Inverse Infrastructures
Show Less

Inverse Infrastructures

Disrupting Networks from Below

Edited by Tineke M. Egyedi and Donna C. Mehos

The notion of inverse infrastructures – that is, bottom-up, user-driven, self-organizing networks – gives us a fresh perspective on the omnipresent infrastructure systems that support our economy and structure our way of living. This fascinating book considers the emergence of inverse infrastructures as a new phenomenon that will have a vast impact on consumers, industry and policy. Using a wide range of theories, from institutional economics to complex adaptive systems, it explores the mechanisms and incentives for the rise of these alternatives to large-scale infrastructures and points to their potential disruptive effect on conventional markets and governance models.
Buy Book in Print
Show Summary Details
You do not have access to this content

Chapter 4: Centralization and Decentralization: A History of Local Radio and Television Distribution

Thea Weijers


Thea Weijers INTRODUCTION Most literature on large technical systems (LTSs), including that on infrastructures, describes them as being centrally governed and controlled (e.g. Hughes 1983; Edwards et al. 2007; Van der Vleuten 2000). Centralized control is part and parcel of the dominant infrastructure paradigm. In this volume that paradigm is under debate. Several examples of a new type of infrastructure are given: systems that are not governed centrally or controlled top-down, i.e., inverse infrastructures. In the introduction, Egyedi, Mehos and Vree (this volume) argue that these inverse infrastructures are fundamentally different from LTSs, and – although certain similarities exist – even from early LTS developments. In their early stages, LTSs consist of innovative, local and small-scale initiatives, just as inverse infrastructures do. However, according to Egyedi et al., there are important differences in terms of ownership, accessibility and control. In emerging LTSs accessibility is limited; that is, only few have the resources to start a local initiative, and ownership and control over the infrastructure is clear. Inverse infrastructures, on the other hand, are broadly accessible. Moreover, even though ownership of the decentral units that constitute the infrastructure may be clear, the ownership and control over the overall infrastructure is not. In this chapter I will explain how the distribution and reception of radio and television (RTV) in the Netherlands had similarities with the inverse infrastructure phenomenon before it finally developed into an LTS. For a long time, the development of these systems remained local and small scale and included a variety of...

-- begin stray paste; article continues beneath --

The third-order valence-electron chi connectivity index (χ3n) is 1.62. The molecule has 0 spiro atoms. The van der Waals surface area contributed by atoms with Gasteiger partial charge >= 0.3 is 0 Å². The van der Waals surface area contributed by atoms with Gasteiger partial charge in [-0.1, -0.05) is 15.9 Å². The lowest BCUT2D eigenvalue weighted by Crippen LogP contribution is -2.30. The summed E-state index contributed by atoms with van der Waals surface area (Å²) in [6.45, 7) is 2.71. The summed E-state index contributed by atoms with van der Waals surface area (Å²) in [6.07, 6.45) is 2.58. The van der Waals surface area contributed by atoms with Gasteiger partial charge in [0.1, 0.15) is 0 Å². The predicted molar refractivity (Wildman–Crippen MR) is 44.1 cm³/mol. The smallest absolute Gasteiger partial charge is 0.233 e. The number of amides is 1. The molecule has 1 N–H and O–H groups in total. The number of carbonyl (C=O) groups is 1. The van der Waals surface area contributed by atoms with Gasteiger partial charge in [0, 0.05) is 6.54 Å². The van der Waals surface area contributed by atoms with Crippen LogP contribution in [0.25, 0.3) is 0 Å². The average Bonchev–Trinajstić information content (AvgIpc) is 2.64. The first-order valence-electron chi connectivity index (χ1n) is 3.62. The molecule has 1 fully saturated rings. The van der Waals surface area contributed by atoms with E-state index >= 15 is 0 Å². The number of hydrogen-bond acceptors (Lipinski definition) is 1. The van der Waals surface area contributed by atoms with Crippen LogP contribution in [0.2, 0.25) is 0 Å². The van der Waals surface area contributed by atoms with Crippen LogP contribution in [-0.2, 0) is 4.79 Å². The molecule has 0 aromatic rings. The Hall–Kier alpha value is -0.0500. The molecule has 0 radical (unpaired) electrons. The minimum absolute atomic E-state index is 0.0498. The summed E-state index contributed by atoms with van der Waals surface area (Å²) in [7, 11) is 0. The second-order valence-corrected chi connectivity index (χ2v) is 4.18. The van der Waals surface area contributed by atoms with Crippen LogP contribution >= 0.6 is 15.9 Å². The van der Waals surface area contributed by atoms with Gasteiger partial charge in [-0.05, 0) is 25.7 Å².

You are not authenticated to view the full text of this chapter or article.

Elgaronline requires a subscription or purchase to access the full text of books or journals. Please login through your library system or with your personal username and password on the homepage.

Non-subscribers can freely search the site, view abstracts/ extracts and download selected front matter and introductory chapters for personal use.

Your library may not have purchased all subject areas. If you are authenticated and think you should have access to this title, please contact your librarian.

Further information

or login to access all content.